I have been using the Chantal travel mug for 6 months. The attribute that set it apart is that you can drink the liquid anywhere around the rim. Most, if not all, travel mugs have a single exit for the liquid. It is dishwasher safe, easy to disassemble and keeps the liquid at a consistent temperature for a long time.
I’m an independent musician who does a lot of touring, and in order to turn a profit I have to travel light. I use a small table on stage for my equipment, but I often travel by plane so every pound and inch counts. Many times I’ve been foraging through a club before the show trying to find some kind of table because it’s often not feasible for me to bring my own.
For this purpose I recently purchased the Tabletote Plus, a table I can travel with that’s extremely light and entirely collapsible.
– The telescoping legs and attachments store underneath the table surface and can easily be stored in my backpack with plenty of space left over. I’ve never seen a table this tall fit into such a tight package. (Sharpie for size reference)
– The maximum height is 30″ which almost reaches my waist. They also have a taller version but this works for what I need it for.
– It even comes with little attachments for my beer and smartphone, as well as clips for holding up notes if I wanted.
– The cost won’t break the bank.
– The table is made entirely from plastic, the website says it can hold up to 18lbs, but I’d stay under 15lbs to be safe. On the plus side it makes it extremely light for traveling.
I have used the pStyle female urination device for over two years. Initially you might think it is gross but I think it is fantastic and I’ll explain why. If you are a guy you have no right to judge or snicker since you don’t have to completely drop your pants to pee while out in the wilderness.The pStyle is a plastic trough that allows girls to pee standing up without dropping their pants.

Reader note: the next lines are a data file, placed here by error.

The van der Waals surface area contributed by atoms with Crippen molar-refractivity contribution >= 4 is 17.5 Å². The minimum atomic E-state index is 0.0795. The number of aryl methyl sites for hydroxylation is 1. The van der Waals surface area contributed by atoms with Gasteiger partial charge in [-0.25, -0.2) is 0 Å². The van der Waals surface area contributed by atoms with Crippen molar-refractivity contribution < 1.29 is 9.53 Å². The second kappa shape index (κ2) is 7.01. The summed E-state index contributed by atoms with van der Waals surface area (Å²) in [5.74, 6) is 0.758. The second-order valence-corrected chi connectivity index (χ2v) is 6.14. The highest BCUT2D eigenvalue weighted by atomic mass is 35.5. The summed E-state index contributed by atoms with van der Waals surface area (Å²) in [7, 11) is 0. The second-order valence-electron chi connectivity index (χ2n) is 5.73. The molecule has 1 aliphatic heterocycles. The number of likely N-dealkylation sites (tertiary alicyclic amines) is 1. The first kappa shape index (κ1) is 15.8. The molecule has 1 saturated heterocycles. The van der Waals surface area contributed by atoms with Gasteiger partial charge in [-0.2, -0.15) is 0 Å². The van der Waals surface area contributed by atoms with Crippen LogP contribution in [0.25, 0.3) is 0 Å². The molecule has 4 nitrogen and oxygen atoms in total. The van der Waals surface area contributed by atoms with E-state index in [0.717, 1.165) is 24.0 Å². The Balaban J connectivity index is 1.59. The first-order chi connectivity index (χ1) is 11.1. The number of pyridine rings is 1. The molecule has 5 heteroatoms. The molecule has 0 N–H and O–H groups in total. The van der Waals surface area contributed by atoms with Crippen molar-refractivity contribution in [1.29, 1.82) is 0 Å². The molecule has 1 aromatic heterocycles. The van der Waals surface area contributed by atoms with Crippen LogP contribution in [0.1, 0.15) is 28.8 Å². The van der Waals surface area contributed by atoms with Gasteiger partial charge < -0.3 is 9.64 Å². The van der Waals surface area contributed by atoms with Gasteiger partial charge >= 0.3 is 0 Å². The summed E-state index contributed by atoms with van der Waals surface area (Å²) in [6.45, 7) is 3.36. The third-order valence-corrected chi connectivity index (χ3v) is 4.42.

I carry mine in a little mesh bag with a small squirt bottle of water for rinsing. I keep it in one of the side water bottle pouches on my backpack and one in my glove box.
- Before you say this is gross, remember urine is sterile (unless you have some nasty infection).
- Imagine not having to drop your pants to pee in the jungle, avoiding getting your butt bitten by insects in the process.
- You don’t have to go on a trek to find cover as far away just to pee. In many places cover doesn’t exist.
- They come in a rainbow of colors.
- You don’t need toilet paper to pee. When done you just pull it forward and out if your pants and it acts like a squeegee. Then you simply rinse with the little water bottle and put away. Your fingers never touch the pee or any nasty bits.
- Imagine not having to hold it for long periods for lack of privacy.
- You will finally really know how easy guys have it.
- You can now tell people “I just don’t pee, I pstyle!” Or “I’m stylin with my pstyle!”
- Two years ago a woman I was with on an Amazon trip fell in the river, pants down, trying to pee off the side of the boat. All could have been avoided with the pstyle.
- I’ve been doing field work/trips for a long time and just want to make you aware of a product I find very useful and wish I had discovered sooner.
- I have researched other types and styles of these devices and I think this is the best. Don’t bother with the other kinds (Go-girl, lady j, etc). They are too soft and flexible so you practically have to drop your pant to get them in place and use them anyway. For me its a p-style or nothing.
I am completely serious about how much I like the pstyle. I have given one to my sister and other field biologist friends and while skeptical at first, they love it after trying it in the field.